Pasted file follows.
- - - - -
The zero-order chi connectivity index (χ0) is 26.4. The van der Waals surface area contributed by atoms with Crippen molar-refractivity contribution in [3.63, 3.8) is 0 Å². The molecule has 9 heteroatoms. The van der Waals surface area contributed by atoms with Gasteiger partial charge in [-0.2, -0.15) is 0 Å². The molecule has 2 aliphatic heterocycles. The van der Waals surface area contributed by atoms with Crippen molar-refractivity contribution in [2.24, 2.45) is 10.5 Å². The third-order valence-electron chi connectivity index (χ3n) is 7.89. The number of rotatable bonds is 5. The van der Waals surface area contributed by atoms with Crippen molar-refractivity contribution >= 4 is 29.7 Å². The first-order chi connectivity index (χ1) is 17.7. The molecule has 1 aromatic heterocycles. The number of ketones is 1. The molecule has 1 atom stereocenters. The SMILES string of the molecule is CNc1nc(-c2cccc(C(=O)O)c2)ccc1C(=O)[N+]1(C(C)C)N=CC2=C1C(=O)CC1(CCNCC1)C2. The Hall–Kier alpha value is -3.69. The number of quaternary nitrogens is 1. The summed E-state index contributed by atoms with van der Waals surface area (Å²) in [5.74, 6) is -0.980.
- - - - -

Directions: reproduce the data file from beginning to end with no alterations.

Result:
The zero-order chi connectivity index (χ0) is 26.4. The van der Waals surface area contributed by atoms with Crippen molar-refractivity contribution in [3.63, 3.8) is 0 Å². The molecule has 9 heteroatoms. The van der Waals surface area contributed by atoms with Gasteiger partial charge in [-0.2, -0.15) is 0 Å². The molecule has 2 aliphatic heterocycles. The van der Waals surface area contributed by atoms with Crippen molar-refractivity contribution in [2.24, 2.45) is 10.5 Å². The third-order valence-electron chi connectivity index (χ3n) is 7.89. The number of rotatable bonds is 5. The van der Waals surface area contributed by atoms with Crippen molar-refractivity contribution >= 4 is 29.7 Å². The first-order chi connectivity index (χ1) is 17.7. The molecule has 1 aromatic heterocycles. The number of ketones is 1. The molecule has 1 atom stereocenters. The SMILES string of the molecule is CNc1nc(-c2cccc(C(=O)O)c2)ccc1C(=O)[N+]1(C(C)C)N=CC2=C1C(=O)CC1(CCNCC1)C2. The Hall–Kier alpha value is -3.69. The number of quaternary nitrogens is 1. The summed E-state index contributed by atoms with van der Waals surface area (Å²) in [5.74, 6) is -0.980.